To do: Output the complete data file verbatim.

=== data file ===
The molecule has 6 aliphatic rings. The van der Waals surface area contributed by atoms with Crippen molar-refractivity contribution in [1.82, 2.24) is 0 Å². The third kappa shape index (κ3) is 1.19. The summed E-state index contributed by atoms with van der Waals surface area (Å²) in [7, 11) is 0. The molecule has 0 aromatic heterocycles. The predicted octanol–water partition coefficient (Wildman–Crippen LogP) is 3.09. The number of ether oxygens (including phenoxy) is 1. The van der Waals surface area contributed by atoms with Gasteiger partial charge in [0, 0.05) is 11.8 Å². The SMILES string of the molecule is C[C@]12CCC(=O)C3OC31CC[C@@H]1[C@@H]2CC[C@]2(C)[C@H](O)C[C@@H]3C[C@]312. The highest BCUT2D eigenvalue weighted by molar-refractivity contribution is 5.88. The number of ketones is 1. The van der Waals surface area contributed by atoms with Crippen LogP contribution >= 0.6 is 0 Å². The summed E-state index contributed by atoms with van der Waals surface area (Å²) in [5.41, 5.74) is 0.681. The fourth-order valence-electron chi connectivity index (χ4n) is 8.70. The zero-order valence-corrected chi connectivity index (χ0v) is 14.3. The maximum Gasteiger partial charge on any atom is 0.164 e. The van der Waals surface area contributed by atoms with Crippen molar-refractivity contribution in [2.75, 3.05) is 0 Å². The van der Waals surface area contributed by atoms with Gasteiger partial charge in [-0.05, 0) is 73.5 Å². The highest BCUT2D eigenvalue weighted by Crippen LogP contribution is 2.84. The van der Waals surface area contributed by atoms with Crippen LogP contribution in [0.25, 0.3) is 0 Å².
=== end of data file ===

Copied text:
The molecule has 6 aliphatic rings. The van der Waals surface area contributed by atoms with Crippen molar-refractivity contribution in [1.82, 2.24) is 0 Å². The third kappa shape index (κ3) is 1.19. The summed E-state index contributed by atoms with van der Waals surface area (Å²) in [7, 11) is 0. The molecule has 0 aromatic heterocycles. The predicted octanol–water partition coefficient (Wildman–Crippen LogP) is 3.09. The number of ether oxygens (including phenoxy) is 1. The van der Waals surface area contributed by atoms with Gasteiger partial charge in [0, 0.05) is 11.8 Å². The SMILES string of the molecule is C[C@]12CCC(=O)C3OC31CC[C@@H]1[C@@H]2CC[C@]2(C)[C@H](O)C[C@@H]3C[C@]312. The highest BCUT2D eigenvalue weighted by molar-refractivity contribution is 5.88. The number of ketones is 1. The van der Waals surface area contributed by atoms with Crippen LogP contribution >= 0.6 is 0 Å². The summed E-state index contributed by atoms with van der Waals surface area (Å²) in [5.41, 5.74) is 0.681. The fourth-order valence-electron chi connectivity index (χ4n) is 8.70. The zero-order valence-corrected chi connectivity index (χ0v) is 14.3. The maximum Gasteiger partial charge on any atom is 0.164 e. The van der Waals surface area contributed by atoms with Crippen molar-refractivity contribution in [2.75, 3.05) is 0 Å². The van der Waals surface area contributed by atoms with Gasteiger partial charge in [-0.05, 0) is 73.5 Å². The highest BCUT2D eigenvalue weighted by Crippen LogP contribution is 2.84. The van der Waals surface area contributed by atoms with Crippen LogP contribution in [0.25, 0.3) is 0 Å².